TAPACHULA, Mexico – The caravan organized by the Honduran Network of Migrants Committees and Relatives of the Missing started its journey in Mexico over the weekend to look for more than 500 Hondurans who went missing here while trying to reach the United States.
The 25-member caravan entered Mexico via Tapachula, a town on the border with Guatemala.
The group, which includes 11 mothers and two fathers of missing migrants, reached Tapachula Sunday morning and continued on to Arriaga, another town in Chiapas state, where they spent the night at a shelter run by the Rev. Herman Vazquez, Meso-American Migrants Movement, or MMM, leader Marta Sanchez Soler said.
This is the sixth annual caravan organized by the Honduran activists, who estimate that nothing has been heard from more than 6,000 migrants in the past five years.
“The caravan estimates that more than 6,000 Hondurans are missing, it has information about just over 1,000 and a fully documented registry of 340 people. It is thanks to these caravans that the whereabouts of 500 have been determined,” Sanchez Soler told Efe.
The caravan will be traveling in Mexico until Nov. 11, with visits planned to Chiapas, Oaxaca, Veracruz, Jalisco and Mexico states, as well as the Federal District.
Caravan members plan to meet with Mexican legislators and present them with an official petition asking that the government “find the missing,” Sanchez Soler said.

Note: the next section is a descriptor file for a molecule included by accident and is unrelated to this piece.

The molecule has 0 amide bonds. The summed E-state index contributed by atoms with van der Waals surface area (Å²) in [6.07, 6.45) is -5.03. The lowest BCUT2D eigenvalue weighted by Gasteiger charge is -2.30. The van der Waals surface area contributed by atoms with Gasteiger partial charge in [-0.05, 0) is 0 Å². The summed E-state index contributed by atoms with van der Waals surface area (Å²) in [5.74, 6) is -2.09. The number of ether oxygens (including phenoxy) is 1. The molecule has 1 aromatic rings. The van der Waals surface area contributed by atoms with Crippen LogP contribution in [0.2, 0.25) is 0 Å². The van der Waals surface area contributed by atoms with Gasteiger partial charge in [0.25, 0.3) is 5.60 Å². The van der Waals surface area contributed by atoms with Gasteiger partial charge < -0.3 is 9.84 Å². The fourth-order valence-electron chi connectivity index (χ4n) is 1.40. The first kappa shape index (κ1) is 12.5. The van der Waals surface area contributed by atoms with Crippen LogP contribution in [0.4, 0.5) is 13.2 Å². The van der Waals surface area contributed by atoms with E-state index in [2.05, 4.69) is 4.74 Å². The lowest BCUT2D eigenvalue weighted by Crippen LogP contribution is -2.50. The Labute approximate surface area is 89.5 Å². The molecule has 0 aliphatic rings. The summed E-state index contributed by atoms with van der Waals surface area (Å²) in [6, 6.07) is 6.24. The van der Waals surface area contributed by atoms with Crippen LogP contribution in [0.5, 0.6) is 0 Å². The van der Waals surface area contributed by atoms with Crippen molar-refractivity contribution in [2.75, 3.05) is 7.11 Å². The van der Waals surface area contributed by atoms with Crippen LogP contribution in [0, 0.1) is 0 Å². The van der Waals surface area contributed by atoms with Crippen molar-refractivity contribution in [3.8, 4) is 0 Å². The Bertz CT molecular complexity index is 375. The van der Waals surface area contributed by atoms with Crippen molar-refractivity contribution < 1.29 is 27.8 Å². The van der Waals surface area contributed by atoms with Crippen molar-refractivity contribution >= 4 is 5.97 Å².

Information provided by different organizations allowed the activists to find several missing migrants, the MMM leader said.
Illegal immigrants often fall prey to gangs of robbers, police, immigration officers and in recent years to Mexico’s drug cartels.
In August, 72 Latin American migrants were massacred at a ranch in the Mexican border state of Tamaulipas.
The massacre victims came from Ecuador, Guatemala, El Salvador, Honduras, Nicaragua and Brazil, but the majority were Hondurans.
Two migrants – one from Ecuador and another from Honduras – survived the massacre.
Los Zetas, considered Mexico’s most violent drug cartel, is suspected of murdering the migrants.
More than 1,000 Hondurans and Salvadorans have gone missing in Mexico, with “their whereabouts unknown,” non-governmental organizations say. EFE